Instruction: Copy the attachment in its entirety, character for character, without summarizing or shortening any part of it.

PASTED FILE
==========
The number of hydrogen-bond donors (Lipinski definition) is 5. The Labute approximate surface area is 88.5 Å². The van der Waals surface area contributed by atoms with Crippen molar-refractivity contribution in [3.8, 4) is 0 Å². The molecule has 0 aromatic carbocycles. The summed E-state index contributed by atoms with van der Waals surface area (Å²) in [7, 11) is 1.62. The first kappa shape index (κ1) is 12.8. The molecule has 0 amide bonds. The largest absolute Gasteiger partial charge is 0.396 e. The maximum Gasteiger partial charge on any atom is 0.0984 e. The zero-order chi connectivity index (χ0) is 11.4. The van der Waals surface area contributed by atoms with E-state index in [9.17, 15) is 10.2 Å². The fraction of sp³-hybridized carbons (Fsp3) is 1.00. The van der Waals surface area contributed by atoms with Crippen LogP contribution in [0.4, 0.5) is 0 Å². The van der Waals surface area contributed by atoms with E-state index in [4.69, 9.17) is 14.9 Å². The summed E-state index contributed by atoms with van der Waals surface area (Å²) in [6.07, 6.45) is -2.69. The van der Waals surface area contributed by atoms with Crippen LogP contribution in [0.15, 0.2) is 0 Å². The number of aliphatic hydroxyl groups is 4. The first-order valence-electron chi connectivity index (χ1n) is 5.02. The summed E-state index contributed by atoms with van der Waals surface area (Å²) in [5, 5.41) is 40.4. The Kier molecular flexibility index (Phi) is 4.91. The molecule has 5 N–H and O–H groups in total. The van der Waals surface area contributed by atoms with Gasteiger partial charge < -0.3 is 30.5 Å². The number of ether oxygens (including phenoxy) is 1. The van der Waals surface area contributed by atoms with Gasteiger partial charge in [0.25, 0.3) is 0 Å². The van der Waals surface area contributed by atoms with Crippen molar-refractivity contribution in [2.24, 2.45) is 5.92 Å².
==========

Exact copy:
The number of hydrogen-bond donors (Lipinski definition) is 5. The Labute approximate surface area is 88.5 Å². The van der Waals surface area contributed by atoms with Crippen molar-refractivity contribution in [3.8, 4) is 0 Å². The molecule has 0 aromatic carbocycles. The summed E-state index contributed by atoms with van der Waals surface area (Å²) in [7, 11) is 1.62. The first kappa shape index (κ1) is 12.8. The molecule has 0 amide bonds. The largest absolute Gasteiger partial charge is 0.396 e. The maximum Gasteiger partial charge on any atom is 0.0984 e. The zero-order chi connectivity index (χ0) is 11.4. The van der Waals surface area contributed by atoms with E-state index in [9.17, 15) is 10.2 Å². The fraction of sp³-hybridized carbons (Fsp3) is 1.00. The van der Waals surface area contributed by atoms with Crippen LogP contribution in [0.4, 0.5) is 0 Å². The van der Waals surface area contributed by atoms with E-state index in [4.69, 9.17) is 14.9 Å². The summed E-state index contributed by atoms with van der Waals surface area (Å²) in [6.07, 6.45) is -2.69. The van der Waals surface area contributed by atoms with Crippen LogP contribution in [0.15, 0.2) is 0 Å². The number of aliphatic hydroxyl groups is 4. The first-order valence-electron chi connectivity index (χ1n) is 5.02. The summed E-state index contributed by atoms with van der Waals surface area (Å²) in [5, 5.41) is 40.4. The Kier molecular flexibility index (Phi) is 4.91. The molecule has 5 N–H and O–H groups in total. The van der Waals surface area contributed by atoms with Gasteiger partial charge < -0.3 is 30.5 Å². The number of ether oxygens (including phenoxy) is 1. The van der Waals surface area contributed by atoms with Gasteiger partial charge in [0.25, 0.3) is 0 Å². The van der Waals surface area contributed by atoms with Crippen molar-refractivity contribution in [2.24, 2.45) is 5.92 Å².